|Marshall Point, ME|
Description: Marshall Point Lighthouse is situated on a rocky ledge at the tip of the St. George peninsula where it overlooks both Muscongus and Penobscot Bays. The station’s history begins in 1831, when the U.S. government appropriated $4,000 for a lighthouse and four acres of land at the site were purchased from Samuel Marshall for $120.
In 1858 a new tower was built at its present site, near the tide line. The lower half of the 24-foot, cylindrical tower was built of granite, and the upper half of brick. The lantern was made of cast iron and housed a fifth-order Fresnel lens showing a fixed white light. The cost for the new lighthouse and its modern illuminating apparatus was $5,000.
Charles Clement Skinner became keeper of the Marshall Point Lighthouse in 1874 and remained at the station for forty-five years, the longest period of service for a keeper at the same lighthouse in the history of the U.S. Lighthouse Service. After being wounded in the Civil War, Charles returned to Maine and married Amanda Colby. The couple had two daughters, the second of which died in infancy and was soon followed in death by her mother. Charles then married Amanda’s younger sister Arvilla and shortly thereafter accepted the position at Marshall Point. Charles had five more children while serving at the lighthouse.
In 1879, the original keeper’s dwelling, which at the time was home to the Skinner family, was thoroughly renovated, receiving two new chimneys, new windows and frames, and new floorings. In addition, a new water closet was built a short distance west of the dwelling. Keeper Skinner made the following journal entry in June of 1895. “Heavy thunder showers passed over here at 1 o’clock this morning. The dwelling house at this station was struck by lightning and one chimney, the roof, one window, and three rooms badly shattered, lightning entered from rooms besides the cellar, no one seriously injured.”
A bell tower, equipped with a 1,018-pound brass bell, was added to the station in 1898. In times of fog, the keeper had to wind up the weight-driven striking mechanism every four hours so it could toll the bell every twenty seconds. A telephone line was extended to the station in 1898 to relay weather warnings for display on a signal tower that was installed on the point that year by the Weather Bureau. On February 18, 1902, Skinner recorded, “Hurricane signal ordered up last night, but lines were down and did not get message until today.” In addition to the lighthouse, bell tower, signal tower, and dwelling, the station was also equipped with a barn, fuel house, and boathouse.
In his logs, Skinner noted many strandings of both man and beast in the area of the station. On October 28, 1884, he wrote: “A fin-back whale stranded on Mosquito Point last night. Sixty-seven feet in length.” And on February 10, 1886: “Steamer Cambridge was wrecked on Old Man Ledge at 4:45 AM. Passengers and crew all saved & landed on Allen Island where they were taken off by Steamer Dallas this forenoon and taken to Rockland. The Cambridge is a total loss, is fast breaking up.”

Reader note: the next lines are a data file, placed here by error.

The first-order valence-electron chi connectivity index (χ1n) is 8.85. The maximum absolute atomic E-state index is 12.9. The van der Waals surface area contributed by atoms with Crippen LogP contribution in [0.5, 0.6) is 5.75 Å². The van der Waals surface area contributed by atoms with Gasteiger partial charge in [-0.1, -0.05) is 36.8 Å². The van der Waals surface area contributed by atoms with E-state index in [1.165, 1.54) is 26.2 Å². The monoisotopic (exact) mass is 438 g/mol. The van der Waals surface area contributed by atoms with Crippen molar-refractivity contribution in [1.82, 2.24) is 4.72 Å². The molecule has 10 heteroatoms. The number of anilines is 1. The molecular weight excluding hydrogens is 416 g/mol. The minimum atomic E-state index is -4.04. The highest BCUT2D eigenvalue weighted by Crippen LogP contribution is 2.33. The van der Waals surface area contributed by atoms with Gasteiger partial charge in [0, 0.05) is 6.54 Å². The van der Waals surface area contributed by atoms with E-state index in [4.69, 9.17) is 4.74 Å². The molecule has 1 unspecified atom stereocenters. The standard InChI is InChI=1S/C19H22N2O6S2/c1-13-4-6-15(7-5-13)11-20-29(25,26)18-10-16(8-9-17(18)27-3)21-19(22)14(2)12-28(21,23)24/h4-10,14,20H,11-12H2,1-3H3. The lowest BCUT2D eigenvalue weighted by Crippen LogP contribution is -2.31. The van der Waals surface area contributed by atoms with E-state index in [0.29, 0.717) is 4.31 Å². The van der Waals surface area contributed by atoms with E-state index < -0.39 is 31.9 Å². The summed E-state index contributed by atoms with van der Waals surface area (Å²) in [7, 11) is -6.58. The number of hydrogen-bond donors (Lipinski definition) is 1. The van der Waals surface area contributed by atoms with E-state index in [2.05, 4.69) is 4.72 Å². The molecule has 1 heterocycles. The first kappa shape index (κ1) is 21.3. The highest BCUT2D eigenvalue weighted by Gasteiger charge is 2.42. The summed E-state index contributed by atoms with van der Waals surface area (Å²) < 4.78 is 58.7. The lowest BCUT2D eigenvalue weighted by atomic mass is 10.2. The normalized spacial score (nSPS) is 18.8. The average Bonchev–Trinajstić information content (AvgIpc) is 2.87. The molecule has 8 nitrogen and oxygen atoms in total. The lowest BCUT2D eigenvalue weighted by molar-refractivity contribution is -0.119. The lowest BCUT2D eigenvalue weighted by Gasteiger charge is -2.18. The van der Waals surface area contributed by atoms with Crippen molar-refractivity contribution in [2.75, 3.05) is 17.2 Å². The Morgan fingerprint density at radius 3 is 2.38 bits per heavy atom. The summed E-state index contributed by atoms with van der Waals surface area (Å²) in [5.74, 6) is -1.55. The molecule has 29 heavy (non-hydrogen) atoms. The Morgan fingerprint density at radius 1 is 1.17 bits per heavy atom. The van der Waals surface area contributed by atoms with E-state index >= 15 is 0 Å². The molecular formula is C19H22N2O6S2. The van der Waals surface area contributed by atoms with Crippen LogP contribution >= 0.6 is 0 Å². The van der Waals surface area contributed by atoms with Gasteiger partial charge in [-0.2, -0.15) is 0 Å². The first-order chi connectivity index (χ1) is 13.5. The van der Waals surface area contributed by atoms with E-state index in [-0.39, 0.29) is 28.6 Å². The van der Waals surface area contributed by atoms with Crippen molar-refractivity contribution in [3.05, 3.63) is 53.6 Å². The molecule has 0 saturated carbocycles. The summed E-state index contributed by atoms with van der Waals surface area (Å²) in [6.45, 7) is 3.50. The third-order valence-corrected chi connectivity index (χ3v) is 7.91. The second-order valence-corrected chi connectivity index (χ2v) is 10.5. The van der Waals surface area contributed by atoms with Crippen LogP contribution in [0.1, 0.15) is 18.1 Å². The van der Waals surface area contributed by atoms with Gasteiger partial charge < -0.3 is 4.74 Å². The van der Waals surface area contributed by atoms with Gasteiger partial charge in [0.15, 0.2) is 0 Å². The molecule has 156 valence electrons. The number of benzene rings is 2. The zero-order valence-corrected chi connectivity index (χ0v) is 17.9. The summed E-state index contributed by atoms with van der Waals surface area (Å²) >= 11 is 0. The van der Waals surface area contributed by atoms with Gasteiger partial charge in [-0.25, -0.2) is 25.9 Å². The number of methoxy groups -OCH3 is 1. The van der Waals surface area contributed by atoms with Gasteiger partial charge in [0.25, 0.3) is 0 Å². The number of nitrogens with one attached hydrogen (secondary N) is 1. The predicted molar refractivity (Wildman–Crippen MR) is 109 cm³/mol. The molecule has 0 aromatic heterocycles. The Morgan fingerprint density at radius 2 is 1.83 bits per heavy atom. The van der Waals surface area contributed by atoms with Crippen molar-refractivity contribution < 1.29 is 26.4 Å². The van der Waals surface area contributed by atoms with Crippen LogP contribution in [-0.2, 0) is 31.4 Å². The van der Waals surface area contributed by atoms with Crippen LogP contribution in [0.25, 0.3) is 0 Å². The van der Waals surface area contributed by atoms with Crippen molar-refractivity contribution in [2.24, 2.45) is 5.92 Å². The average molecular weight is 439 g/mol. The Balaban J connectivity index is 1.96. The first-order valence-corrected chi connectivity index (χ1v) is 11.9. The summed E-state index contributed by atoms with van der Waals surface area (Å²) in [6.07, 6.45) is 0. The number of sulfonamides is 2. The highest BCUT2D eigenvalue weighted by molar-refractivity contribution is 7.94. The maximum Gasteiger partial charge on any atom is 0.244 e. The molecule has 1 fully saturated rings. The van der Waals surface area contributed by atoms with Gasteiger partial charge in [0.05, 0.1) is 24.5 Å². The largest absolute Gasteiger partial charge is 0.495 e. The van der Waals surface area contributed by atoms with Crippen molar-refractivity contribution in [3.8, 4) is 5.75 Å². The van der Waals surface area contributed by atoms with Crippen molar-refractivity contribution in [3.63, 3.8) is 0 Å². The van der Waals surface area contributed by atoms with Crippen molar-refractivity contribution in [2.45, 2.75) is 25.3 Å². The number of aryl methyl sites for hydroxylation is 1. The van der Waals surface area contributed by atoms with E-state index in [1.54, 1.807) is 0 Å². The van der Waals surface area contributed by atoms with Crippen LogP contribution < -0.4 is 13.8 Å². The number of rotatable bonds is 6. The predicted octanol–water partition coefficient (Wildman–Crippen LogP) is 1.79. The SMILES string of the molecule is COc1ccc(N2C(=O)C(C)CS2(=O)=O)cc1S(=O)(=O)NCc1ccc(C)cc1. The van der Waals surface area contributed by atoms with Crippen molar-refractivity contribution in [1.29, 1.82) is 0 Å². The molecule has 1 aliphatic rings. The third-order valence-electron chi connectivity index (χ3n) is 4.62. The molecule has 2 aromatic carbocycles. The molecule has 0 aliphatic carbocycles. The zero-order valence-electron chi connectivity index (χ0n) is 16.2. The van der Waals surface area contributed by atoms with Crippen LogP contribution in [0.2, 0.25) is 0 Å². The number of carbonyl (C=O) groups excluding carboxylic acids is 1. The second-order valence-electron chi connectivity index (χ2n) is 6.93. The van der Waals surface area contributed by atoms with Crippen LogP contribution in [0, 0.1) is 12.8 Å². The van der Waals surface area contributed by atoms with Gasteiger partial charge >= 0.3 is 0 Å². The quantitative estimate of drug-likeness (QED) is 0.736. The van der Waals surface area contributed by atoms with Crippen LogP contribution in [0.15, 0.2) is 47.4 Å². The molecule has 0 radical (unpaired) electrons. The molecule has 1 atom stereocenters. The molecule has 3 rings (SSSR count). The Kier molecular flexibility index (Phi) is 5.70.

Marshall Point Light was automated in 1971, and by 1980 the LORAN station, which had been established in the dwelling, became obsolete allowing for personnel to be removed from the station. The keeper’s dwelling was boarded up and fell into disrepair until a hotel chain showed interest in the property in the mid-1980s. This threat spurred the community into action, and in 1986, the St. George Historical Society accepted the responsibility of restoring the keeper’s dwelling. After a successful fundraising campaign, the society restored the dwelling to its original splendor and was granted a thirty-year lease on the structured and grounds by the Coast Guard. On June 30, 1990, Marion and Eula, the longest-lived of the Skinner children, had the honor of cutting the ribbon to open the first floor of their childhood home as the Marshall Point Lighthouse Museum. (The upper floor of the dwelling is rented to tenants.)
Millions of Americans have seen Marshall Point Lighthouse, even though they might not know it. The lighthouse’s wooden walkway served as the terminating point in Forrest Gump’s cross-country run… “Run, Forrest, Run.”
Eula Skinner Kelly passed away in 1993 at a summer cottage near the lighthouse at the age of 101. Her sister, Marion, had preceded her in death the previous year. The two, both widows, had spent the last decades of their lives living together in Warren, not too far from the lighthouse. In videotape recordings made by the sisters before their passing, Marion told of trips to school in Tenants Harbor by herself when she would have to hold onto the horse’s reins for dear life when the animal got frisky. Eula recounted a story of getting a stomachache while berry picking near the lighthouse. The ache turned out not to be from too many berries but from a ruptured appendix, that was removed by a doctor while Eula laid on a table in the upstairs of the dwelling. The sisters found numerous fond memories at Marshall Point, and the place is still providing the same service today for thousands of visitors who each year come to experience this remarkable setting.
Photo Gallery: 1
Located at the entrance to Port Clyde and the Saint George River. The lighthouse is owned by the Town of Port Clyde. Grounds/dwelling open, tower closed.
The lighthouse is owned by the Town of Port Clyde. Grounds/dwelling open, tower closed.
Notes from a friend:Kraig writes:
Besides "Forrest Gump," Marshall Point Lighthouse can also be seen in the movie "Thinner."
See our List of Lighthouses in Maine
Pictures on this page copyright Kraig Anderson, used by permission.